nachricht Fungi that evolved to eat wood offer new biomass conversion tool
25.07.2017 | University of Massachusetts at Amherst

All articles from Life Sciences >>>

The most recent press releases about innovation >>>

Die letzten 5 Focus-News des innovations-reports im Überblick:

Im Focus: Carbon Nanotubes Turn Electrical Current into Light-emitting Quasi-particles

Strong light-matter coupling in these semiconducting tubes may hold the key to electrically pumped lasers

Light-matter quasi-particles can be generated electrically in semiconducting carbon nanotubes. Material scientists and physicists from Heidelberg University...

Im Focus: Flexible proximity sensor creates smart surfaces

Fraunhofer IPA has developed a proximity sensor made from silicone and carbon nanotubes (CNT) which detects objects and determines their position. The materials and printing process used mean that the sensor is extremely flexible, economical and can be used for large surfaces. Industry and research partners can use and further develop this innovation straight away.

At first glance, the proximity sensor appears to be nothing special: a thin, elastic layer of silicone onto which black square surfaces are printed, but these...

Im Focus: 3-D scanning with water

3-D shape acquisition using water displacement as the shape sensor for the reconstruction of complex objects

A global team of computer scientists and engineers have developed an innovative technique that more completely reconstructs challenging 3D objects. An ancient...

Im Focus: Manipulating Electron Spins Without Loss of Information

Physicists have developed a new technique that uses electrical voltages to control the electron spin on a chip. The newly-developed method provides protection from spin decay, meaning that the contained information can be maintained and transmitted over comparatively large distances, as has been demonstrated by a team from the University of Basel’s Department of Physics and the Swiss Nanoscience Institute. The results have been published in Physical Review X.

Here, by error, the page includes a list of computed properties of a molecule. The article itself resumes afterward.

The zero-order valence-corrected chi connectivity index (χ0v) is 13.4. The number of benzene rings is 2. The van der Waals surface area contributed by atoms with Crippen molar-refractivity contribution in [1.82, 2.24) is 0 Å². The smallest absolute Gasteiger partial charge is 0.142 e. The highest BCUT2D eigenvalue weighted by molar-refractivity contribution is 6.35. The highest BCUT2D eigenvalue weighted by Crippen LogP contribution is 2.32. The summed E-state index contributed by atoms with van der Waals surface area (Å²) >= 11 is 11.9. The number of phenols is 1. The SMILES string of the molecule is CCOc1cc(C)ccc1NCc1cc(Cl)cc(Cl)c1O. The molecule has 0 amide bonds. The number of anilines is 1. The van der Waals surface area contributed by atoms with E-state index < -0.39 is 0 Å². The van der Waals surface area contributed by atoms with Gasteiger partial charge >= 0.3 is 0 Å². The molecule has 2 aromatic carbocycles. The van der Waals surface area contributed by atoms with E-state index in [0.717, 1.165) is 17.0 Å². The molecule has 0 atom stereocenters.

For several years, researchers have been trying to use the spin of an electron to store and transmit information. The spin of each electron is always coupled...

Im Focus: The proton precisely weighted

What is the mass of a proton? Scientists from Germany and Japan successfully did an important step towards the most exact knowledge of this fundamental constant. By means of precision measurements on a single proton, they could improve the precision by a factor of three and also correct the existing value.

To determine the mass of a single proton still more accurate – a group of physicists led by Klaus Blaum and Sven Sturm of the Max Planck Institute for Nuclear...

All Focus news of the innovation-report >>>

Anzeige

Anzeige

Event News

Closing the Sustainability Circle: Protection of Food with Biobased Materials

21.07.2017 | Event News

»We are bringing Additive Manufacturing to SMEs«

19.07.2017 | Event News

The technology with a feel for feelings

12.07.2017 | Event News

 
Latest News

NASA mission surfs through waves in space to understand space weather

25.07.2017 | Physics and Astronomy

Strength of tectonic plates may explain shape of the Tibetan Plateau, study finds

25.07.2017 | Earth Sciences

The dense vessel network regulates formation of thrombocytes in the bone marrow

25.07.2017 | Life Sciences

VideoLinks
B2B-VideoLinks
More VideoLinks >>>